New antibiotic resistance genes identified in tuberculosis
An international consortium analysed the genetic sequences and antibiotic susceptibility of more than 10,000 global Mycobacterium tuberculosis isolates.
A massive analysis of more than 10,000 different Mycobacterium tuberculosis bacteria isolates from 23 countries has revealed new genes associated with resistance to 13 first- and second-line new and repurposed antibiotics. The work, carried out by Comprehensive Resistance Prediction for Tuberculosis: an International Consortium (CRyPTIC), is described in two new papers publishing recently in the open-access journal PLOS Biology.
Tuberculosis (TB) is a curable and preventable disease; 85% of those affected can be successfully treated with a six-month regimen of drugs. Despite this, TB has killed more people than other infectious diseases in recent years, and drug-resistant TB is a continual threat. A better understanding of the M. tuberculosis variants confers antibiotic resistance is important for better monitoring resistant strains and developing new drugs.
The first new paper outlined how they assembled an open-access data compendium of 12,289 M. tuberculosis isolates, processed in CRyPTIC partner laboratories worldwide. Each isolate was sequenced and then tested on a high-throughput grid with varying concentrations of 13 antimicrobials. Of the samples included in the compendium, 6,814 were resistant to at least one drug, including 4,685 samples resistant to multiple drugs or the first-line treatment of rifampicin.
The consortium presented their findings from a genome-wide association study (GWAS) in the second paper using the data on 10,228 M. tuberculosis isolates. For all 13 drugs, the group discovered uncatalogued variants associated with significant increases in the minimum inhibitory concentration – the lowest concentration of an antibiotic that stops the growth of M. tuberculosis. Analysing this concentration, rather than a binary resistant-or-not-resistant result, allowed the identification of variants that cause only subtle changes to the antibiotic response that may be overcome by increasing the drug dose. The researchers selected the 20 most significant genes that confer resistance to each drug and described the effect size and variations within these specific genes in more depth.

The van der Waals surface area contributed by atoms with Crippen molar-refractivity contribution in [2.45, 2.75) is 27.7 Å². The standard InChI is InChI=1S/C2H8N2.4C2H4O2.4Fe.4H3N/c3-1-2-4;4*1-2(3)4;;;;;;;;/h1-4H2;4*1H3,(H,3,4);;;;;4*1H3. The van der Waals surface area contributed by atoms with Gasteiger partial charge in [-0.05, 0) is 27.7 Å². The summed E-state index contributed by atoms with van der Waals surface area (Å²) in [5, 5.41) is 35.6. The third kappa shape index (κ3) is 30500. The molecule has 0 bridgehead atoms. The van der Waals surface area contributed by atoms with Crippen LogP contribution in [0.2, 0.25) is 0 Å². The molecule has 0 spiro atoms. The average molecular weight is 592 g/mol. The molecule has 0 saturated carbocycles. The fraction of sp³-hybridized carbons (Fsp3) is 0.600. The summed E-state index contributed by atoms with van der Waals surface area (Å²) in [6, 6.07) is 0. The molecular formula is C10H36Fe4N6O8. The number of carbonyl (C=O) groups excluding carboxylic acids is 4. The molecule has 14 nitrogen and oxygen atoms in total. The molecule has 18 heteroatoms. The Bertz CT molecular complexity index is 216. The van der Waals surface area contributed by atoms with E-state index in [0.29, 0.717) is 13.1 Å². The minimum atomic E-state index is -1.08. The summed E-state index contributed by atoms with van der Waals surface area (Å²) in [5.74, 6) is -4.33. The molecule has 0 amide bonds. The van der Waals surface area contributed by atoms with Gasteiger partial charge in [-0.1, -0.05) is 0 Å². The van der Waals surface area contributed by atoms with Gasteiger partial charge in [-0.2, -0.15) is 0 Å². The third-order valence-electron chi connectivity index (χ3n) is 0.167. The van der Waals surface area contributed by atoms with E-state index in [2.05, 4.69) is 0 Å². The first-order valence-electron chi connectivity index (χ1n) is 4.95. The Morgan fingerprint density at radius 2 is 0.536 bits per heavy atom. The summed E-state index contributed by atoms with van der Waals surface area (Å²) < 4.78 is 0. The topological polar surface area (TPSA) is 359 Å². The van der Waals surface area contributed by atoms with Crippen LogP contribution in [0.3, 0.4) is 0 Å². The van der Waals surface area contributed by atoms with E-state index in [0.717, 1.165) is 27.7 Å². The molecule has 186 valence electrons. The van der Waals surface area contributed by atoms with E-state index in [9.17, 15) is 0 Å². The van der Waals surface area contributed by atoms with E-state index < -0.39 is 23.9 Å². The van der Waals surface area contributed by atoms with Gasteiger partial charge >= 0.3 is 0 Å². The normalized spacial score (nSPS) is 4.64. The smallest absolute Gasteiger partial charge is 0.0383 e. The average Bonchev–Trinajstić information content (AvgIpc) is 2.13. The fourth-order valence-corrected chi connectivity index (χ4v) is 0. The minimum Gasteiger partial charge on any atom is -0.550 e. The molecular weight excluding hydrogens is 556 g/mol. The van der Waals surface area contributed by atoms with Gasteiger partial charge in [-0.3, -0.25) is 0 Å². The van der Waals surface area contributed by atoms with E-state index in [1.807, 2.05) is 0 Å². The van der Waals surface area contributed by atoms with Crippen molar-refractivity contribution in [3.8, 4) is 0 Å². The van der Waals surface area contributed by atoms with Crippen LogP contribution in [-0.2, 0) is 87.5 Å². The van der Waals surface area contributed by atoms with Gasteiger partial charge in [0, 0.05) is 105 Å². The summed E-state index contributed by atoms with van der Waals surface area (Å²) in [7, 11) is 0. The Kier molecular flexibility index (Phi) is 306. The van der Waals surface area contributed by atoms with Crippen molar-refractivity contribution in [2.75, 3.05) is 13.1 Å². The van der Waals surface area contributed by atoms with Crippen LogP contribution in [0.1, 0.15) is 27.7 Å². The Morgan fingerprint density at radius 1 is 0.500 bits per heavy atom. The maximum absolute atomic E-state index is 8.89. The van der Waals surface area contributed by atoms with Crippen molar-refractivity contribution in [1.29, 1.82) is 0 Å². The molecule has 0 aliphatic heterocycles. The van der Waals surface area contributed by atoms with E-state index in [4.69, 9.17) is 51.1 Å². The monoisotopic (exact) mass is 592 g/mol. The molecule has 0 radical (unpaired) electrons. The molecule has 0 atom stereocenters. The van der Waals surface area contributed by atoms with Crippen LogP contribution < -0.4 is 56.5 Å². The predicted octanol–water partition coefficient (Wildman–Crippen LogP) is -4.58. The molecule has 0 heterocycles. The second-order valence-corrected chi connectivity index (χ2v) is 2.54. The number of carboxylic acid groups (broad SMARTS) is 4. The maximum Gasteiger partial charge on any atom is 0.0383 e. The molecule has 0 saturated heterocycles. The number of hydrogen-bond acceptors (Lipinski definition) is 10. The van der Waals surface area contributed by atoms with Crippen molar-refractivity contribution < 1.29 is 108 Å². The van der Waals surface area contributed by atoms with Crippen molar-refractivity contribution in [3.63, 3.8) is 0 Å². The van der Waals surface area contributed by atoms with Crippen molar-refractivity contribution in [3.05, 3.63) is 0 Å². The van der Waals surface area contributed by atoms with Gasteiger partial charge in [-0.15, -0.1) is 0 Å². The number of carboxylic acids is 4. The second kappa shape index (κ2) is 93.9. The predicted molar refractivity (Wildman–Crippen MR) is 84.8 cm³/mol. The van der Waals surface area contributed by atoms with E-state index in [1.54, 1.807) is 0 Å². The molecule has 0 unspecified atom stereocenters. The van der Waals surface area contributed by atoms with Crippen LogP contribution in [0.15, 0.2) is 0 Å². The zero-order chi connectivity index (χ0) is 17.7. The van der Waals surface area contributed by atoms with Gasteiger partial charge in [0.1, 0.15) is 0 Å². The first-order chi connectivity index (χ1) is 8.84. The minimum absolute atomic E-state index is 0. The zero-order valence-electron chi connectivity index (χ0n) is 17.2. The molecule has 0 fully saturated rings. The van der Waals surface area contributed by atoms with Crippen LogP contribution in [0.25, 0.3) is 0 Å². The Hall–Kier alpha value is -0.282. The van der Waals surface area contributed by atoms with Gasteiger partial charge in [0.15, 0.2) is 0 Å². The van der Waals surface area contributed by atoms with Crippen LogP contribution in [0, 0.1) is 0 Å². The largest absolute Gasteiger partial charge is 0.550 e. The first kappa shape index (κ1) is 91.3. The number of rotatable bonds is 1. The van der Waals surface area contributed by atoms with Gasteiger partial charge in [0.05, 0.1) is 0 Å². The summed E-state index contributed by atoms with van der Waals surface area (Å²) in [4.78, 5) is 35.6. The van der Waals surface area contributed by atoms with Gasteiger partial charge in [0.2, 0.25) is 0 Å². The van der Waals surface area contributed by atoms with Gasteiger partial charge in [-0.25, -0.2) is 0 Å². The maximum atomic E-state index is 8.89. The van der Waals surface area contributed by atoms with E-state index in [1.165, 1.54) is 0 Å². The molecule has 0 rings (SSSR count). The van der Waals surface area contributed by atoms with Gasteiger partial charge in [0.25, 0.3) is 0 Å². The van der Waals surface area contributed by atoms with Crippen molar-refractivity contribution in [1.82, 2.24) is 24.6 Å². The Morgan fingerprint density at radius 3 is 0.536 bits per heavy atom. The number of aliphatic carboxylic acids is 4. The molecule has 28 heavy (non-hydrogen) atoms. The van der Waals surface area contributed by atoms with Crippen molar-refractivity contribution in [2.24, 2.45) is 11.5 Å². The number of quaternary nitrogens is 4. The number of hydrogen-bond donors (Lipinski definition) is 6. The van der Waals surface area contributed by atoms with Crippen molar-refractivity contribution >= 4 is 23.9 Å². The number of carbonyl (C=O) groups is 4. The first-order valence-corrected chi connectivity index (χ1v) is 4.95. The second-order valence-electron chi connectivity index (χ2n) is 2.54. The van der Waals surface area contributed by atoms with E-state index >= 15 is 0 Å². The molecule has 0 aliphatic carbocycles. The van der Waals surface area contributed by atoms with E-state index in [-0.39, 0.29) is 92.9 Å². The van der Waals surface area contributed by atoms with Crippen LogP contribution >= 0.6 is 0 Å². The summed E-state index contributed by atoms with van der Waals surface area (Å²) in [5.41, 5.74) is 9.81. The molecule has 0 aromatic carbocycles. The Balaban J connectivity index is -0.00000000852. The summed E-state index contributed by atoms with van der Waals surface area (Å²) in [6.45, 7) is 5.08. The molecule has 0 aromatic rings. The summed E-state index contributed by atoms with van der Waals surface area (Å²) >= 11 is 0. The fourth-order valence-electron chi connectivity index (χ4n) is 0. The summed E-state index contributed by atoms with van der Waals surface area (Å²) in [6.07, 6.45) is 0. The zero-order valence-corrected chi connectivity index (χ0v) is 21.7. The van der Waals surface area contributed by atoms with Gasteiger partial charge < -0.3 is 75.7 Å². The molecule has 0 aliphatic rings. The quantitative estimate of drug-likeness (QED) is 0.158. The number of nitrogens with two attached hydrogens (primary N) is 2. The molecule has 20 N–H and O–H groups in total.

"The compendium is not designed for measuring prevalence or estimating 'real-world' error rates of resistance prediction tools; rather, it serves as a resource to accelerate antimicrobial resistance diagnostic development by enriching mutation catalogues for [whole genome sequencing] resistance prediction, improving our understanding of the genetic mechanisms of resistance, and identifying important diagnostic gaps and drug resistance patterns," the authors say. "The data compendium is fully open-source, and it is hoped that it will facilitate and inspire future research for years to come."
Source: PLOS Biology